Background On Enzymes

Background On Enzymes

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Background On Enzymes

Enzymes are biological catalysts. They speed up the chemical reactions
which go on inside living things. Without enzymes reactions would be
so slow that eventually life would grind to a halt.

There are many different types of enzymes and each of them is
extremely efficient at doing their job. For example, some of the
reactions which take place in our cells, e.g. the liver, produce a
by-product called hydrogen peroxide. Hydrogen peroxide is very
poisonous so it must be gotten rid very quickly. An enzyme called
catalase breaks the hydrogen peroxide down into two harmless
substances, water and oxygen.

Enzymes have 5 important properties:

1. They are always proteins- this is why we need protein in our diet.

2. They are specific in their action- this means that each enzyme
controls one particular reaction, or type of reaction. Therefore
maltase will only act on maltose and sucrase on sucrose.

3. They can be used over and over again- this is because they are not
altered by the reaction in which they take part. However an enzyme
molecule will eventually run down and has to be replaced.

4. They are destroyed by heating- enzymes like all proteins are
destroyed by heating. This is called denaturation. Most enzymes stop
working if the temperature rises to about 45°C - destroys active site.

5. They are sensitive to pH- the term pH refers to the acidity of the
alkalinity of a solution. Most enzymes work better in neutral
conditions.

How do enzymes work? Molecules are constantly moving about and bumping
into each other. When a substrate molecule bumps into a molecule of
the right enzyme it fits into a depression on the surface of the
enzyme molecule ( a bit like a jigsaw puzzle.) this depression is
called the active site. The reaction then takes place and the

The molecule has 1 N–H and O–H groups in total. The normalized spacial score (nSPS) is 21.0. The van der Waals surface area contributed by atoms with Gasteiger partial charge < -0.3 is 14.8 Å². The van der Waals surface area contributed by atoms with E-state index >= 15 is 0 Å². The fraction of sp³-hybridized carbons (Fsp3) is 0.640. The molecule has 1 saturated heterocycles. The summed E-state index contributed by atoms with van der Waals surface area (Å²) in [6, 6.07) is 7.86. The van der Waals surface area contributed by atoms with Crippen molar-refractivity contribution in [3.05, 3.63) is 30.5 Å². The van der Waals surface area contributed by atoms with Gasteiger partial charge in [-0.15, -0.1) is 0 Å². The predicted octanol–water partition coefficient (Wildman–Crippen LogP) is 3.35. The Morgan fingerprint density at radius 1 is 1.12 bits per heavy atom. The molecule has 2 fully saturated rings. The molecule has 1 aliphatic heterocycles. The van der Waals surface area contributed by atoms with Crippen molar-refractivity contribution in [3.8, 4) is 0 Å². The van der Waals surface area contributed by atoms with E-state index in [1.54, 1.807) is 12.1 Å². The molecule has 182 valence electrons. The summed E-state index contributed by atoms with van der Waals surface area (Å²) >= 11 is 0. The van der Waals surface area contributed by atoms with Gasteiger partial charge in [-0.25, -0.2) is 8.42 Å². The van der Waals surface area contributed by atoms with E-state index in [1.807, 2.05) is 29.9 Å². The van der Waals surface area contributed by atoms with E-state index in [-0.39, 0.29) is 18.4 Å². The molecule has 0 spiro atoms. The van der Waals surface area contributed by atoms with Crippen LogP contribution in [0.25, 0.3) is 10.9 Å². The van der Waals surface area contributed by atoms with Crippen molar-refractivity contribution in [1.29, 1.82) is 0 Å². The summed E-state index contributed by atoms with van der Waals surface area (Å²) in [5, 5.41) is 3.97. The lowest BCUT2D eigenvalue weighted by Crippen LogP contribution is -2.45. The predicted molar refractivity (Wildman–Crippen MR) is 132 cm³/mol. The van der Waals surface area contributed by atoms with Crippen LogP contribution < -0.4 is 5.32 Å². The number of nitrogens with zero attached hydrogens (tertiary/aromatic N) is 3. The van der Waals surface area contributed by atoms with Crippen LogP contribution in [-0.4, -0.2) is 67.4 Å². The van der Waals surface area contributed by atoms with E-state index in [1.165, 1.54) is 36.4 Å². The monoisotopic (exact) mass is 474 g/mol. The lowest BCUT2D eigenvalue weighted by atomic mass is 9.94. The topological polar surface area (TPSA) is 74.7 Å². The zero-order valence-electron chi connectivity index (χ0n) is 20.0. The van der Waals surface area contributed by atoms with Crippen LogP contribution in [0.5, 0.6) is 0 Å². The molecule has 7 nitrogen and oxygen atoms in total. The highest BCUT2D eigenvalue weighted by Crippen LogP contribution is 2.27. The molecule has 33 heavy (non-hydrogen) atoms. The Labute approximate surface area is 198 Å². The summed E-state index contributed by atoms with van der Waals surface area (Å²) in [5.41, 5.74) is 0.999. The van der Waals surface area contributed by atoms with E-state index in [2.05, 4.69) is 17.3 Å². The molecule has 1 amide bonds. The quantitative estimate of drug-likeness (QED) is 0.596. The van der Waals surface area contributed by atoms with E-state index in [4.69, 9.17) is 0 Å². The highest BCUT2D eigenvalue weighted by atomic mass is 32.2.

molecules of product leave this active site, freeing it up for another
substrate molecule.

The active site of a particular enzyme has a specific shape into which
only one kind of substrate will fit rather like a key fits into a

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lock. This is why enzymes are specific in their action. Therefore when
an enzyme is denatured by heat, the shape of the active site changes
so that the substrate can no longer fit into it.

Enzymes are used for many different things for instance:

Proteases are use for tenderising meat, skinning fish, removing hair
from hides and breaking down proteins in baby food.

Amylase is used for converting starch into sugar, in fruit juices,
chocolate and other food products.

Cellulase is used in the breaking down of cellulose, for softening
vegetables, removing the seed coat from cereal and extracting agar
jelly from seaweed.

Catalase is used for releasing oxygen from hydrogen peroxide and in
making foam rubber from latex.

Aim: Experiment to show how an increase in the amount of enzyme
affects the rate of enzyme action.

Prediction: As the surface area is increased the amount of enzyme
available is also increased. In other words there are more active
sites available to catalyst the reaction. Therefore I predict that as
the surface area increases the more oxygen bubbles are produced.

Apparatus: Potato Chips = Catalase

H2O2

H2O

Measuring Cylinder

Tile and Knife

Wet Paper Towel

pH Paper

Thermometer

Side-arm Test-tube

Test-tube

Rack

Syringe

Stop Watch

Safety: Make sure you are wearing gloves and that none of the Hydrogen
Peroxide solution touches you skin or clothes as it is corrosive.

Make sure that you watch carefully what you are doing with the knife
so that you don't cut yourself.

Make sure that all the bags are outside of the lab so that no one
trips over.

Make sure you wear goggles so that the hydrogen peroxide can not get
into your eyes.

Method:

Preliminary Experiment: Firstly I am going to do a preliminary